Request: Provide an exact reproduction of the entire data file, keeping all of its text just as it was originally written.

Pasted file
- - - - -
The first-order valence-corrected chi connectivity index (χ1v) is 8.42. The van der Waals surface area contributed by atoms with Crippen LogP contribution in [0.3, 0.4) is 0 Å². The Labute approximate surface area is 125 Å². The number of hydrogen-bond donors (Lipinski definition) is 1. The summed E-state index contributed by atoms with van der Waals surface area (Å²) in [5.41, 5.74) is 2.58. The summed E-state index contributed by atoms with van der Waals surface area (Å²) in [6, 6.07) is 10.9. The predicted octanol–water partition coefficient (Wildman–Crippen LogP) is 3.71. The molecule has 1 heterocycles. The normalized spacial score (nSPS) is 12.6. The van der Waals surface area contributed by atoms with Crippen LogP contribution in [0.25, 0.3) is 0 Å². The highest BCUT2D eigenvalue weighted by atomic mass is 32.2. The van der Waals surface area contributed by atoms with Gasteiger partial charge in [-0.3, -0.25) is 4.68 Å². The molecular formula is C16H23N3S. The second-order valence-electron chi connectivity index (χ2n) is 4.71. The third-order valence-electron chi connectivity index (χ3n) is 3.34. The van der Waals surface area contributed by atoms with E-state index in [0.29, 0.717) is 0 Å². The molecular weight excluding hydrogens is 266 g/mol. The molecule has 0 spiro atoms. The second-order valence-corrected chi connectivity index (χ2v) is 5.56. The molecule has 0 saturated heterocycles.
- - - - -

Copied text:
The first-order valence-corrected chi connectivity index (χ1v) is 8.42. The van der Waals surface area contributed by atoms with Crippen LogP contribution in [0.3, 0.4) is 0 Å². The Labute approximate surface area is 125 Å². The number of hydrogen-bond donors (Lipinski definition) is 1. The summed E-state index contributed by atoms with van der Waals surface area (Å²) in [5.41, 5.74) is 2.58. The summed E-state index contributed by atoms with van der Waals surface area (Å²) in [6, 6.07) is 10.9. The predicted octanol–water partition coefficient (Wildman–Crippen LogP) is 3.71. The molecule has 1 heterocycles. The normalized spacial score (nSPS) is 12.6. The van der Waals surface area contributed by atoms with Crippen LogP contribution in [0.25, 0.3) is 0 Å². The highest BCUT2D eigenvalue weighted by atomic mass is 32.2. The van der Waals surface area contributed by atoms with Gasteiger partial charge in [-0.3, -0.25) is 4.68 Å². The molecular formula is C16H23N3S. The second-order valence-electron chi connectivity index (χ2n) is 4.71. The third-order valence-electron chi connectivity index (χ3n) is 3.34. The van der Waals surface area contributed by atoms with E-state index in [0.29, 0.717) is 0 Å². The molecular weight excluding hydrogens is 266 g/mol. The molecule has 0 spiro atoms. The second-order valence-corrected chi connectivity index (χ2v) is 5.56. The molecule has 0 saturated heterocycles.